“If I may ask, who did you consult before endorsing this marriage? God? Man? A deity? Pastor, my spirit is not in alignment with the marriage and my daughter will not listen to me. In our days our parents consulted various oracles to confirm that our unions will be successful. Have you spoken with God on behalf of my daughter?” Mrs Falope asked frantically. She was not sure what she expected the Pastor to do, but she was in Lagos to ask Pastor Ajayi to talk to her daughter to have a change of heart because an alarm bell had been ringing in her head since the day she met with Kunle. The discussion ended with an agreement that Pastor Ajayi was going to call her later in the week after he must have spoken with the couple advising them to dissolve their relationship. The Pastor never called her, and she headed to the mountains of Ekiti praying that her daughter will not fall into the hands of the wrong man.
The discussion generated several days of deep introspection for Pastor Adams. He had several questions on his mind that weighed down on his conscience, and he did not have satisfactory answers. He couldn’t explain how he endorsed the relationship between Sister Alero and Brother Kunle. He wondered if his acquiescence was a way of keeping both of them happy, thereby reducing the rate at which his church bled of rich members, or it was a genuine deep knowledge of two souls meant to be together. He refused to answer the questions as he reminded himself that the couple had been introduced to the church, and the date of their wedding had also been announced. He could only ask God to forgive his errors as he was only a man, in the flesh.
Kunle Davids was a master crafts man, hence his nickname KunleKraft. His acquaintances think his name is derived from his architectural firm of five years, Kraft Architecture. His cronies knew better; KK as they preferred to call him had an unusual ability to plan, organize, and administer resources to a state of near perfection. Many of his friends owed much of their financial success to his deft skills. He stood noticeably six-feet two inches tall, bare-chested before the dressing mirror in his room exchanging banters with his best friend, Michael.
“Mike it’s time we exit. I have a premonition things will go wrong pretty soon”. Kunle splashed some body mist on the upper part of his body. Michael stared at the wall clock in the room, and he knew better than not to take his friend and mentor seriously. It was a few minutes past 7a.m. on a Saturday morning in May, and KK usually discussed grave matters early on Saturday mornings.
“What’s your proposition?”
Mike knew his question was coming a little late and so it was clearly unintelligent. The writing had been on the wall for over six months. First of all, KK started dutifully attending a Pentecostal church on Lagos Island and had also joined the work force after going through the mandatory three months training. He joined the ushering team, and got committed to serving God in that capacity. The other pointer to an imminent change in KK’s lifestyle was his sudden dedication to one woman he met late December. He rented her an apartment in Gbagada , and introduced her to all his friends as his fiancée.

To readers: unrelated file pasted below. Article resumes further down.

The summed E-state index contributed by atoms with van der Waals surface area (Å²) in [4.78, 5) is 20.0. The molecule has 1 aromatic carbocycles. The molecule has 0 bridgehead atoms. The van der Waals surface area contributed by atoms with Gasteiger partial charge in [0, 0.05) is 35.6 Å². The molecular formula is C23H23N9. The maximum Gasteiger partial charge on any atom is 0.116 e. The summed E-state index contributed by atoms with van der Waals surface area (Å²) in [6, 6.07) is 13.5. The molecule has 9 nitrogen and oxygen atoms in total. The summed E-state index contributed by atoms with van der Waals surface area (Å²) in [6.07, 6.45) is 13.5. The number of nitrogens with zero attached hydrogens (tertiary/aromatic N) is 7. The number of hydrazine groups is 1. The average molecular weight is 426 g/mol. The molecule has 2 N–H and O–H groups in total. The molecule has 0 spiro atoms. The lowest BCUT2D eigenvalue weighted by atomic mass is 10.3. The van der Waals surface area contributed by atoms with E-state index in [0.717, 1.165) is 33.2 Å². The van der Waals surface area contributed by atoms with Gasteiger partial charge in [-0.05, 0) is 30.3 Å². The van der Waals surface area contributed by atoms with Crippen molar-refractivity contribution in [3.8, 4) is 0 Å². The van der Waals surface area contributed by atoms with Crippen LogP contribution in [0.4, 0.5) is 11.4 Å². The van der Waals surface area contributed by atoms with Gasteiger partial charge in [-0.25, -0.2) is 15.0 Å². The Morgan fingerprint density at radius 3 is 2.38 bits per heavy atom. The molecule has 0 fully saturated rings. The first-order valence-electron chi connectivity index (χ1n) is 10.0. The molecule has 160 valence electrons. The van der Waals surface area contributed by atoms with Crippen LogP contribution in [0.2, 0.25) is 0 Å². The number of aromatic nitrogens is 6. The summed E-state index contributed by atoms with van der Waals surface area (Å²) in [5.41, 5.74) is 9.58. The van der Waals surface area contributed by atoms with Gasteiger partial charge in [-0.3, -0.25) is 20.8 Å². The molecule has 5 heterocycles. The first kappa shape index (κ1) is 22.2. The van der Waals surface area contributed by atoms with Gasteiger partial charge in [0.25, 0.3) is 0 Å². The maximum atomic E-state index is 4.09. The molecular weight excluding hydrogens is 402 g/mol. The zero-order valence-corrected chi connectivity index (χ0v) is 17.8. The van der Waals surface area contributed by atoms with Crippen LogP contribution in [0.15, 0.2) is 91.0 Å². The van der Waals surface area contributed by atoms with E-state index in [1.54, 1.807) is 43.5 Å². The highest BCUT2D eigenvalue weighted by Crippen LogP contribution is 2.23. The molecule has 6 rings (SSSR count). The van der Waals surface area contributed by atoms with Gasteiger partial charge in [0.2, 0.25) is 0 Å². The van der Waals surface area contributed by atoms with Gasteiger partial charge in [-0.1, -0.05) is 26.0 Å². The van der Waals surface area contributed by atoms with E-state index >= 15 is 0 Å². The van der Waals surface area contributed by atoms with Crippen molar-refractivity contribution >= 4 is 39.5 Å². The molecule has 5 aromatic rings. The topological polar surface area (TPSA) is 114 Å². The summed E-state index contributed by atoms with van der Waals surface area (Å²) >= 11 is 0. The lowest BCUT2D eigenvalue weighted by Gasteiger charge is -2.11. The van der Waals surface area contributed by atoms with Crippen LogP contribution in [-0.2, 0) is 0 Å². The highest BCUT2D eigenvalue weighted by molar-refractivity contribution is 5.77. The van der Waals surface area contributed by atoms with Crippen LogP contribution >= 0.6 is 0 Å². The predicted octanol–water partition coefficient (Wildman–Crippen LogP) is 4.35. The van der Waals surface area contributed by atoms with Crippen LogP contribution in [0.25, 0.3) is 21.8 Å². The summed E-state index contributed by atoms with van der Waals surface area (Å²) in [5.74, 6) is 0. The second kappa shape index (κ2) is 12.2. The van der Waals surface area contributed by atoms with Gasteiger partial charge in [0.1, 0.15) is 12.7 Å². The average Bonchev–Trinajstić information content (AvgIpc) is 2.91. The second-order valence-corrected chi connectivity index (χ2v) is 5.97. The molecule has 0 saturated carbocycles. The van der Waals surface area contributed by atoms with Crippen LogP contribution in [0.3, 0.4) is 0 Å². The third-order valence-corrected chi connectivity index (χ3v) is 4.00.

“I want out, and I’m checking out! I have made enough to start a life. I can increase what I have through Kraft Architecture. Posi will be joining me as a building engineer.” Kunle said as he picked up two dumbbells from under his bed.
Mike walked over to the window of the room that overlooked the beautiful scenery of a vast portion of the Lagos lagoon. The strange pattern of the water ripples seemed to allow his mind contort all manner of hateful thoughts in his mind. He felt betrayed, he felt left out of KK’s plans. Loneliness enveloped his heart especially as he never had plans to stop the trade. His heart became heavy as he thought of KK asking Posi to join him on board of the architectural firm that was the brain child of the trio.
“So I am supposed to handle the scoundrels and hounds in the trade all by myself. I don’t even have the capacity to handle all the stages.” Mike spoke to himself wondering what next to do with his life.
“By the way Mike, Alero and I will be getting married in July.” KK said under heavy breath from weight lifting.
“Good to hear man. We are the groomsmen. We will tell your story on that day.” Mike did a good job concealing his discontentment that morning as KK narrated his plans for the next two months, and how he planned to travel with Alero to go shopping in Dubai, enroute the United States. He tried severally to suggest things he could do if he was going to cash out of the trade as well, but KK seemed interested in his master plan. It was at that moment he hatched a plan to surprise the master of the game. KK increased the volume of his mini entertainment system as he listened to Tracy Chapman’s “Fast Car”. Mike shook his head to the acoustic rhythm of the music, but his mind was on a twist that would change their lives forever, and perhaps reveal the invincibility of his long time buddy.


7 thoughts on “In The Line of Fire II

  1. Pingback: In The Line of Fire II – The Passion Chronicles

  2. Pingback: In The Line of Fire II | cutewinnieekhaisomi

  3. Kai
    Do I have to wait another week to see how this ends?
    See cliffhangar oooooooooo
    Not fair!!! I want to read the whole story and I wanna read it NOW!!!